“SOMBRE BUT NOT SCHINDLER’S LIST”
In October 2013, I was commissioned to compose a two minute string piece for a British Council documentary about WWI and this short but sombre piece was written overnight, recorded within a couple of days by Steve Bingham, his wife, a cellist and myself on double bass. This was soon to be incorporated into Island.
In order to fulfil my creative need, I researched the orchestration and compositional structures of William Walton (Crown Imperial) and Edward Elgar (Pomp and Circumstance) to flesh this out to a full 10 minute overture entitled “The Great War Overture” in a very British style. This was in tandem with the Island composition and I knew that the orchestral sections of the Island would be drawn from the Overture and, although I hadn’t finished either at the time, vice versa. This is scheduled to be performed in 2018 to celebrate the centenary of the end of WWI.
JOINING THE DOTS
Other aspects of my compositional method were to take Jeremy’s song melodies for Sophie and Jack (which could be sung together over the same accompaniment) and, firstly, to arrange a version of each in the style of the child’s character (akin to the animals/instruments in Peter and the Wolf). Sophie was portrayed by a Celtic number with recorder, distant hunting horns and drones; whilst Jack was portrayed by a cheeky brass band with playful interjections by the children (the I’m the king of the castle motif). This enabled the melodies to be learned by the audience who would later have to sing along with the children. Repetition but with a subtle twist.
Leitmotif techniques (themes for each character) were employed e.g. the children’s themes, Bubble‘s energetic rhythm and the Dies Irae motif. This enhanced the coherence of the work, allowing the audience to identify the characters and build familiarity with the whole.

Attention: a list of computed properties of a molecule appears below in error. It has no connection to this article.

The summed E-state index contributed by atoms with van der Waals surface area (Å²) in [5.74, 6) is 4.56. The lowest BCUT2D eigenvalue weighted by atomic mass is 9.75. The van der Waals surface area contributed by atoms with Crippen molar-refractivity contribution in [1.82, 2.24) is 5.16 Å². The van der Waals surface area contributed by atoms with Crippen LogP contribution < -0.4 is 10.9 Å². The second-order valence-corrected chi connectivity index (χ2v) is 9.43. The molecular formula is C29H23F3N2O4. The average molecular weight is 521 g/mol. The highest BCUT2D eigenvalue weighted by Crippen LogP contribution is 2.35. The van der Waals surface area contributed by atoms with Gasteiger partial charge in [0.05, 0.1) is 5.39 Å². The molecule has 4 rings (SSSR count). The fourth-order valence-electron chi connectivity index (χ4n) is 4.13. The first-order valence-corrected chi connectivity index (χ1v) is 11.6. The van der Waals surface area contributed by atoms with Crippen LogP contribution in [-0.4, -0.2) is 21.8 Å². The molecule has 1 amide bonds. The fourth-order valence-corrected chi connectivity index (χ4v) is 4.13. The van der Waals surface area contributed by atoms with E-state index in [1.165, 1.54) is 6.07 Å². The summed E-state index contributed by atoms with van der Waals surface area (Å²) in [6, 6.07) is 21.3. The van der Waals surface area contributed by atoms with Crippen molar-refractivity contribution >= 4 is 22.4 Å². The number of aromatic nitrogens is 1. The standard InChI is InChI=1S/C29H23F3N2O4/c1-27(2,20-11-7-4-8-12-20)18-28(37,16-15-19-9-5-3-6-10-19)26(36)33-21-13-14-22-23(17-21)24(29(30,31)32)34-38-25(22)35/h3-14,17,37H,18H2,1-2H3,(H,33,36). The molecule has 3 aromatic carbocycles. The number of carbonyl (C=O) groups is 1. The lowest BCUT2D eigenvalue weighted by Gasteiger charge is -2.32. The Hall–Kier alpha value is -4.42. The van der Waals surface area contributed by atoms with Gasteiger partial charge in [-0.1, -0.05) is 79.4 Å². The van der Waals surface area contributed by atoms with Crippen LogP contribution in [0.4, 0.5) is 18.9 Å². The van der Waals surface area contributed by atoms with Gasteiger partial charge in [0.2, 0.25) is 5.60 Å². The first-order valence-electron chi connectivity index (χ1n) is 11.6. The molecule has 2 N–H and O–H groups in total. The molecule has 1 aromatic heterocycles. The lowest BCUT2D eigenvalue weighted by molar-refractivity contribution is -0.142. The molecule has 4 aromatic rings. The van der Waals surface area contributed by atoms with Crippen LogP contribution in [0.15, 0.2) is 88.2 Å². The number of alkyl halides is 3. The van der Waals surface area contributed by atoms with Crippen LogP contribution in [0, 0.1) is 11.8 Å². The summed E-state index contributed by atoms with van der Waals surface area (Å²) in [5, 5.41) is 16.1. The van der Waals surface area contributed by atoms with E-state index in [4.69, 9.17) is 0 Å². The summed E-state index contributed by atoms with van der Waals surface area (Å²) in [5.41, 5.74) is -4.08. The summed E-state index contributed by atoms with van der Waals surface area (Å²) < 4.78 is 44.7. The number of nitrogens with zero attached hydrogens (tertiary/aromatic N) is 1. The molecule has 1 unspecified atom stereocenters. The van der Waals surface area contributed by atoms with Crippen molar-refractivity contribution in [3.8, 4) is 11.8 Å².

The choirs’ prayer for peace (Dona Nobis Pacem) was composed by adding the Sophie and Jack melodies together and calculating which note of the each chord was missing for each bar (vertically). This gave a mathematical solution which satisfied standard harmonic rules and this framework was crafted into a canonic (call and response) hymn, accompanied by strings and the full cathedral organ, at our disposal. Naturally, this theme was interwoven throughout the earlier duet “Song of Peace” on the flute, for subliminal introduction. By the finale, all three melodies (and a fourth incompatible melody) were carefully combined to create the big spine-tingling finish, to which we added the audience participation.
Additional underscore was composed by responding to an audio recording of Jeremy’s performance of the narration. This enabled me to judge the correct mood and timing even though the script was ever changing; Roz Chalmers was a great external editor for us who often would see the bigger picture. Demos would be shared online between the creative team for input and re-working.